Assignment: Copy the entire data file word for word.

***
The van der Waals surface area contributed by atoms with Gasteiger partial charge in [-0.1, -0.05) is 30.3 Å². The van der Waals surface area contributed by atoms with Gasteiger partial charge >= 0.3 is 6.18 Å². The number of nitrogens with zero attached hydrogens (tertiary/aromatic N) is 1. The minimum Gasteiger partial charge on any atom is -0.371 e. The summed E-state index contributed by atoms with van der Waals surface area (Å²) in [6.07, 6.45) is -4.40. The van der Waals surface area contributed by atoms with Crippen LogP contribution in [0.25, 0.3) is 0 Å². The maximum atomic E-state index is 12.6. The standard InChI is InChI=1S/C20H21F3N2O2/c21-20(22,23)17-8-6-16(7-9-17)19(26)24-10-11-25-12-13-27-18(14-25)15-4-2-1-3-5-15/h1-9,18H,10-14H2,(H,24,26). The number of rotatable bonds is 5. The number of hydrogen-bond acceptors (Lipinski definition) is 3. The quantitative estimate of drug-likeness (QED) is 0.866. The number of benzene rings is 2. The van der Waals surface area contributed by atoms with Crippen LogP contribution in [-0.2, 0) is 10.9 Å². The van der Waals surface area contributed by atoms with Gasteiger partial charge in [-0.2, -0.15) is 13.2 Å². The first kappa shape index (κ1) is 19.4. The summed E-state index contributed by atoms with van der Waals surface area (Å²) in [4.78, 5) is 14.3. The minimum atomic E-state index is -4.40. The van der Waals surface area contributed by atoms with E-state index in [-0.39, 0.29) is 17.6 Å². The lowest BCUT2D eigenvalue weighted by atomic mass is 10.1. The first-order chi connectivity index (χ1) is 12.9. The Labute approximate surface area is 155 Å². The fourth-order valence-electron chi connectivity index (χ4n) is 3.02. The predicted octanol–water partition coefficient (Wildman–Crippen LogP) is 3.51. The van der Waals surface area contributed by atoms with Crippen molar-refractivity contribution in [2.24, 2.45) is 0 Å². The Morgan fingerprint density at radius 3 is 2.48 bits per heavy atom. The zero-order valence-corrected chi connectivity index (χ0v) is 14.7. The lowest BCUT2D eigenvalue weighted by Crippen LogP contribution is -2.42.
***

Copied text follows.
The van der Waals surface area contributed by atoms with Gasteiger partial charge in [-0.1, -0.05) is 30.3 Å². The van der Waals surface area contributed by atoms with Gasteiger partial charge >= 0.3 is 6.18 Å². The number of nitrogens with zero attached hydrogens (tertiary/aromatic N) is 1. The minimum Gasteiger partial charge on any atom is -0.371 e. The summed E-state index contributed by atoms with van der Waals surface area (Å²) in [6.07, 6.45) is -4.40. The van der Waals surface area contributed by atoms with Crippen LogP contribution in [0.25, 0.3) is 0 Å². The maximum atomic E-state index is 12.6. The standard InChI is InChI=1S/C20H21F3N2O2/c21-20(22,23)17-8-6-16(7-9-17)19(26)24-10-11-25-12-13-27-18(14-25)15-4-2-1-3-5-15/h1-9,18H,10-14H2,(H,24,26). The number of rotatable bonds is 5. The number of hydrogen-bond acceptors (Lipinski definition) is 3. The quantitative estimate of drug-likeness (QED) is 0.866. The number of benzene rings is 2. The van der Waals surface area contributed by atoms with Crippen LogP contribution in [-0.2, 0) is 10.9 Å². The van der Waals surface area contributed by atoms with Gasteiger partial charge in [-0.2, -0.15) is 13.2 Å². The first kappa shape index (κ1) is 19.4. The summed E-state index contributed by atoms with van der Waals surface area (Å²) in [4.78, 5) is 14.3. The minimum atomic E-state index is -4.40. The van der Waals surface area contributed by atoms with E-state index in [-0.39, 0.29) is 17.6 Å². The lowest BCUT2D eigenvalue weighted by atomic mass is 10.1. The first-order chi connectivity index (χ1) is 12.9. The Labute approximate surface area is 155 Å². The fourth-order valence-electron chi connectivity index (χ4n) is 3.02. The predicted octanol–water partition coefficient (Wildman–Crippen LogP) is 3.51. The van der Waals surface area contributed by atoms with Crippen molar-refractivity contribution in [2.24, 2.45) is 0 Å². The Morgan fingerprint density at radius 3 is 2.48 bits per heavy atom. The zero-order valence-corrected chi connectivity index (χ0v) is 14.7. The lowest BCUT2D eigenvalue weighted by Crippen LogP contribution is -2.42.